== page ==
[gst-devel] Losing prerolled buffers

Thomas Vander Stichele thomas at apestaart.org
Tue May 23 02:17:14 CEST 2006


> Firstly with my custom sink[1] (derived from GstBaseSink) I get the
> following warning.
> Message: Internal data flow problem.
> Debug: gstbasesink.c(1878): gst_base_sink_chain_unlocked ():
> /marlinloadpipeline0/load-sink-0:
> Received buffer without a new-segment. Assuming timestamps start from 0.
> what element should be responsible for creating/sending the
> new-segment?

In vague terms, "any upstream element".  To be more concrete, the source
element should definately be sending one, and then other elements
downstream could conceivably catch it and transmogrify it.  The purpose
of the new segment event is to tell the rest of the pipeline more things
about the data flow that it's going to send from that on; for example,
which is the important data and which should be ignored (by giving a
data range in time or bytes, ie the "segment"), what speed it should
play at, ...

>  The element the sink is linked to (my
> channel-splitter[2]) is just passing any events it receives onwards.
> 	if (GST_IS_EVENT (buffer)) {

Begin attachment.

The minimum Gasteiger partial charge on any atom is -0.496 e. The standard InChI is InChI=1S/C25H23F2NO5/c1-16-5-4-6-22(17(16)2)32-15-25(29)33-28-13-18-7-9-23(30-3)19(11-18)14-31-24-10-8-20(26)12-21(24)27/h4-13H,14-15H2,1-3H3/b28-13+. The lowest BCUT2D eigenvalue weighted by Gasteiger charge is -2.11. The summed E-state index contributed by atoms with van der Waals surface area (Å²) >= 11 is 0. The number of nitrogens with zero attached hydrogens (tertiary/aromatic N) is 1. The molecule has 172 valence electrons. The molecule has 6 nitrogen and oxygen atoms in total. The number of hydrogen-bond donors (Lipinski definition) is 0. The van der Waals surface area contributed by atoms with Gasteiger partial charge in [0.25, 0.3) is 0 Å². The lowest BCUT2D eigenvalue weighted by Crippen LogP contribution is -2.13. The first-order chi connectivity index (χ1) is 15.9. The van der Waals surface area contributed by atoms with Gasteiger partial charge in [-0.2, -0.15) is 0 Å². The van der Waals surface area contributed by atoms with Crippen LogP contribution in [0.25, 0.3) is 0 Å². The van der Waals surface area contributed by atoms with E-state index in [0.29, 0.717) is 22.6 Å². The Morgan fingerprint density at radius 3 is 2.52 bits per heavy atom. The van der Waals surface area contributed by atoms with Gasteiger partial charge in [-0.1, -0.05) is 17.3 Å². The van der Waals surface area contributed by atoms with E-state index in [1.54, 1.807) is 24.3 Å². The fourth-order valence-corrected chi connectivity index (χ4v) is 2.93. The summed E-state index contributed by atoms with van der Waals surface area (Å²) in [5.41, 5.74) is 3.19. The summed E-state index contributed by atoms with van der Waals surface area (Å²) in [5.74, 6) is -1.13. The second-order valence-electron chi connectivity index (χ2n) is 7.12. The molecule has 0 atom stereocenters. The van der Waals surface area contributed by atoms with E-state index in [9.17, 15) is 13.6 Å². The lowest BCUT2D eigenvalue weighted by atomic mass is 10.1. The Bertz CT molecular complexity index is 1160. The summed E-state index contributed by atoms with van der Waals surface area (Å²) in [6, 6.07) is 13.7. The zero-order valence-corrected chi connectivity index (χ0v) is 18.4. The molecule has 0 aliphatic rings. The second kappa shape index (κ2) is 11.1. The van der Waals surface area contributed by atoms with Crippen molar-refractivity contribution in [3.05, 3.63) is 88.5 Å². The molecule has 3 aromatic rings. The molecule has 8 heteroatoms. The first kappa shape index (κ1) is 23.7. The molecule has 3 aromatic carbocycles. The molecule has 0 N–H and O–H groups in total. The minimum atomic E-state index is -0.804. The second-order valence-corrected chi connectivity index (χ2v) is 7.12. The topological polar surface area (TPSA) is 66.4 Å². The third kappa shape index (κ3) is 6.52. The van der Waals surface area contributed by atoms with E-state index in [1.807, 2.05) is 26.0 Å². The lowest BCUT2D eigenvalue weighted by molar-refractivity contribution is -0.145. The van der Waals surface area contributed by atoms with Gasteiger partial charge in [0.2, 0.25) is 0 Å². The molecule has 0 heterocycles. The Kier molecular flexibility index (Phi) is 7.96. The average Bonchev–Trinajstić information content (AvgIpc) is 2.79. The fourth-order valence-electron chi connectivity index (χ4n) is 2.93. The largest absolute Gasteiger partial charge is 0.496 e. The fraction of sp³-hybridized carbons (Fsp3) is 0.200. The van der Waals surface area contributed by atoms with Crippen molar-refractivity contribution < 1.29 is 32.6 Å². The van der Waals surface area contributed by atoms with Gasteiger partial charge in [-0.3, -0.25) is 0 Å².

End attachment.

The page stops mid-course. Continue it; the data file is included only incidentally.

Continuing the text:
> 		for (p = splitter->srcpads; p; p = p->next) {
> 			gst_pad_event_default (GST_PAD (p->data),
> 					       GST_EVENT (buffer));
> 		}
> 		g_object_unref (splitter);
> 		return GST_FLOW_OK;
> 	}

If this is in your _chain function - events are now handled in a
specific sink_event function instead.

> Secondly:
> With my pipeline[3] I seem to be losing the first buffers between the
> splitter and the sink, but only sometimes. Sometimes all the buffers
> make it across, sometimes none. Usually some of them do get across.
> This is the output from a test-program[4]

There's a lot of unknowns to answer the question just by looking at
code.  For example, does your channel splitter's signal callback get
fired from the streaming thread ? If it doesn't, your streaming thread
may happily be pushing buffers over the cliff like lemmings before you
link something to the pad.  Just an example of course.

If I were you, I"d be adding some g_print's to my chain functions to see
timestamps and hence see where it starts going wrong.


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